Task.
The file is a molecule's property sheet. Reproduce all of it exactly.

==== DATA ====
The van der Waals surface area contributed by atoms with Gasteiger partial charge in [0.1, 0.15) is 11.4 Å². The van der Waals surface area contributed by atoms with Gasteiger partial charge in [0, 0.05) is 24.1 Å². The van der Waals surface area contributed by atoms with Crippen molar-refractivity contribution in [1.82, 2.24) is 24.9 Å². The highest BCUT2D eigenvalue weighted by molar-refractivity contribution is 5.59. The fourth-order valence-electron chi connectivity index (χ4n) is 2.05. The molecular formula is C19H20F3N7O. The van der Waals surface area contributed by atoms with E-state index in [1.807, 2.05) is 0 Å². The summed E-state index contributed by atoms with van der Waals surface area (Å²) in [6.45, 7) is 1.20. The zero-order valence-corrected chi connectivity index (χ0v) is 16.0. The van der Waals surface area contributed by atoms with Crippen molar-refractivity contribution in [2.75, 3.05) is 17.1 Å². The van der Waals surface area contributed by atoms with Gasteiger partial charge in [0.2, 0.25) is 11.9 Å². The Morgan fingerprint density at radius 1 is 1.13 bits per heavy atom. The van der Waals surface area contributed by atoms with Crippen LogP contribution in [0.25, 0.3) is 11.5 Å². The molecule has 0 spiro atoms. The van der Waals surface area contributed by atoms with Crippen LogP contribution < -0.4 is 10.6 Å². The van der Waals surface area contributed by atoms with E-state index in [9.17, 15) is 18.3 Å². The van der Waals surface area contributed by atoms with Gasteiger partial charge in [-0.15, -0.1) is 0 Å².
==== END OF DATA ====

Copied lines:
The van der Waals surface area contributed by atoms with Gasteiger partial charge in [0.1, 0.15) is 11.4 Å². The van der Waals surface area contributed by atoms with Gasteiger partial charge in [0, 0.05) is 24.1 Å². The van der Waals surface area contributed by atoms with Crippen molar-refractivity contribution in [1.82, 2.24) is 24.9 Å². The highest BCUT2D eigenvalue weighted by molar-refractivity contribution is 5.59. The fourth-order valence-electron chi connectivity index (χ4n) is 2.05. The molecular formula is C19H20F3N7O. The van der Waals surface area contributed by atoms with E-state index in [1.807, 2.05) is 0 Å². The summed E-state index contributed by atoms with van der Waals surface area (Å²) in [6.45, 7) is 1.20. The zero-order valence-corrected chi connectivity index (χ0v) is 16.0. The van der Waals surface area contributed by atoms with Crippen molar-refractivity contribution in [2.75, 3.05) is 17.1 Å². The van der Waals surface area contributed by atoms with Gasteiger partial charge in [0.2, 0.25) is 11.9 Å². The Morgan fingerprint density at radius 1 is 1.13 bits per heavy atom. The van der Waals surface area contributed by atoms with Crippen LogP contribution in [0.25, 0.3) is 11.5 Å². The molecule has 0 spiro atoms. The van der Waals surface area contributed by atoms with Crippen LogP contribution < -0.4 is 10.6 Å². The van der Waals surface area contributed by atoms with E-state index in [9.17, 15) is 18.3 Å². The van der Waals surface area contributed by atoms with Gasteiger partial charge in [-0.15, -0.1) is 0 Å².